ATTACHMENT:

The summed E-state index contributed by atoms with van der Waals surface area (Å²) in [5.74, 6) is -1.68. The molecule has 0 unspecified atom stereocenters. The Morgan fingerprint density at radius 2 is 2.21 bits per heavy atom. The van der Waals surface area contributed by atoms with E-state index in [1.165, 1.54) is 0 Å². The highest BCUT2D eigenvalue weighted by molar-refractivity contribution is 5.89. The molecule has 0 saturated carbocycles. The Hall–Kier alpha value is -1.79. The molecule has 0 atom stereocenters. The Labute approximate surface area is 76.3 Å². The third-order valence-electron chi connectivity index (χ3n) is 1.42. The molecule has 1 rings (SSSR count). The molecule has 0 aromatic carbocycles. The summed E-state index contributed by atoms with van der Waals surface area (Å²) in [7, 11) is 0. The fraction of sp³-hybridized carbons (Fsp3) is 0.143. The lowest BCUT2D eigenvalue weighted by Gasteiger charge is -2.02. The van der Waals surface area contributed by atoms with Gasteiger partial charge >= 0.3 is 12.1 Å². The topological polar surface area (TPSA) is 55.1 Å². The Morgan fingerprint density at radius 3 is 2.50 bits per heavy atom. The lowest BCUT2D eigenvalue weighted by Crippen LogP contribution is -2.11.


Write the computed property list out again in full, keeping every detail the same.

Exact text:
The summed E-state index contributed by atoms with van der Waals surface area (Å²) in [5.74, 6) is -1.68. The molecule has 0 unspecified atom stereocenters. The Morgan fingerprint density at radius 2 is 2.21 bits per heavy atom. The van der Waals surface area contributed by atoms with E-state index in [1.165, 1.54) is 0 Å². The highest BCUT2D eigenvalue weighted by molar-refractivity contribution is 5.89. The molecule has 0 saturated carbocycles. The Hall–Kier alpha value is -1.79. The molecule has 0 atom stereocenters. The Labute approximate surface area is 76.3 Å². The third-order valence-electron chi connectivity index (χ3n) is 1.42. The molecule has 1 rings (SSSR count). The molecule has 0 aromatic carbocycles. The summed E-state index contributed by atoms with van der Waals surface area (Å²) in [7, 11) is 0. The fraction of sp³-hybridized carbons (Fsp3) is 0.143. The lowest BCUT2D eigenvalue weighted by Gasteiger charge is -2.02. The van der Waals surface area contributed by atoms with Gasteiger partial charge >= 0.3 is 12.1 Å². The topological polar surface area (TPSA) is 55.1 Å². The Morgan fingerprint density at radius 3 is 2.50 bits per heavy atom. The lowest BCUT2D eigenvalue weighted by Crippen LogP contribution is -2.11.